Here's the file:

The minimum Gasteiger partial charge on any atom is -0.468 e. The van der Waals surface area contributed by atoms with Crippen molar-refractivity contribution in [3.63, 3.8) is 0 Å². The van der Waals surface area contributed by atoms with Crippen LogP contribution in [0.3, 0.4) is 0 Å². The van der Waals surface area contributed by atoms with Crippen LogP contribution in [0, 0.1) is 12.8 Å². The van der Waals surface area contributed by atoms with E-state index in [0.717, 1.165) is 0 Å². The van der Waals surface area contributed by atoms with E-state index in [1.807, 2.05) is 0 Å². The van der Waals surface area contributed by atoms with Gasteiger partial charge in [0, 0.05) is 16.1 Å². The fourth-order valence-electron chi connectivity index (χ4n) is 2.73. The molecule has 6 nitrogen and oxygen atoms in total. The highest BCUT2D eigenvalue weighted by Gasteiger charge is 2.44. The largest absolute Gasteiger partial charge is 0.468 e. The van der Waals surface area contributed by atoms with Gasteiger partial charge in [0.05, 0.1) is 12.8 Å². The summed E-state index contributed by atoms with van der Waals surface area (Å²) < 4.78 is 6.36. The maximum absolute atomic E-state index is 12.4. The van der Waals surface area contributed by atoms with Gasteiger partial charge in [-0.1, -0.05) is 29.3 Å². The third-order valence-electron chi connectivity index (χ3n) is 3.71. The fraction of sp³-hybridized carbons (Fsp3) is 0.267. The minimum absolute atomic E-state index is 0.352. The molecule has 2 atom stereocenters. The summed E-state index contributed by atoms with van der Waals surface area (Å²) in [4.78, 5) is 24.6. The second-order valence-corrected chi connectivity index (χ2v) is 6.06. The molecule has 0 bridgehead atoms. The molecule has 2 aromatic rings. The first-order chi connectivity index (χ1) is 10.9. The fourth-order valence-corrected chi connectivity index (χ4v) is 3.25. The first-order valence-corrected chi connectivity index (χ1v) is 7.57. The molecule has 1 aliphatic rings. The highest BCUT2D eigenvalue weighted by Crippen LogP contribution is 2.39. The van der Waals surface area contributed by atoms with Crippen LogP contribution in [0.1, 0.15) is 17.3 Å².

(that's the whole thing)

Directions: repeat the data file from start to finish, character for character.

The minimum Gasteiger partial charge on any atom is -0.468 e. The van der Waals surface area contributed by atoms with Crippen molar-refractivity contribution in [3.63, 3.8) is 0 Å². The van der Waals surface area contributed by atoms with Crippen LogP contribution in [0.3, 0.4) is 0 Å². The van der Waals surface area contributed by atoms with Crippen LogP contribution in [0, 0.1) is 12.8 Å². The van der Waals surface area contributed by atoms with E-state index in [0.717, 1.165) is 0 Å². The van der Waals surface area contributed by atoms with E-state index in [1.807, 2.05) is 0 Å². The van der Waals surface area contributed by atoms with Gasteiger partial charge in [0, 0.05) is 16.1 Å². The fourth-order valence-electron chi connectivity index (χ4n) is 2.73. The molecule has 6 nitrogen and oxygen atoms in total. The highest BCUT2D eigenvalue weighted by Gasteiger charge is 2.44. The largest absolute Gasteiger partial charge is 0.468 e. The van der Waals surface area contributed by atoms with Gasteiger partial charge in [0.05, 0.1) is 12.8 Å². The summed E-state index contributed by atoms with van der Waals surface area (Å²) < 4.78 is 6.36. The maximum absolute atomic E-state index is 12.4. The van der Waals surface area contributed by atoms with Gasteiger partial charge in [-0.1, -0.05) is 29.3 Å². The third-order valence-electron chi connectivity index (χ3n) is 3.71. The fraction of sp³-hybridized carbons (Fsp3) is 0.267. The minimum absolute atomic E-state index is 0.352. The molecule has 2 atom stereocenters. The summed E-state index contributed by atoms with van der Waals surface area (Å²) in [4.78, 5) is 24.6. The second-order valence-corrected chi connectivity index (χ2v) is 6.06. The molecule has 0 bridgehead atoms. The molecule has 2 aromatic rings. The first-order chi connectivity index (χ1) is 10.9. The fourth-order valence-corrected chi connectivity index (χ4v) is 3.25. The first-order valence-corrected chi connectivity index (χ1v) is 7.57. The molecule has 1 aliphatic rings. The highest BCUT2D eigenvalue weighted by Crippen LogP contribution is 2.39. The van der Waals surface area contributed by atoms with Crippen LogP contribution in [0.1, 0.15) is 17.3 Å².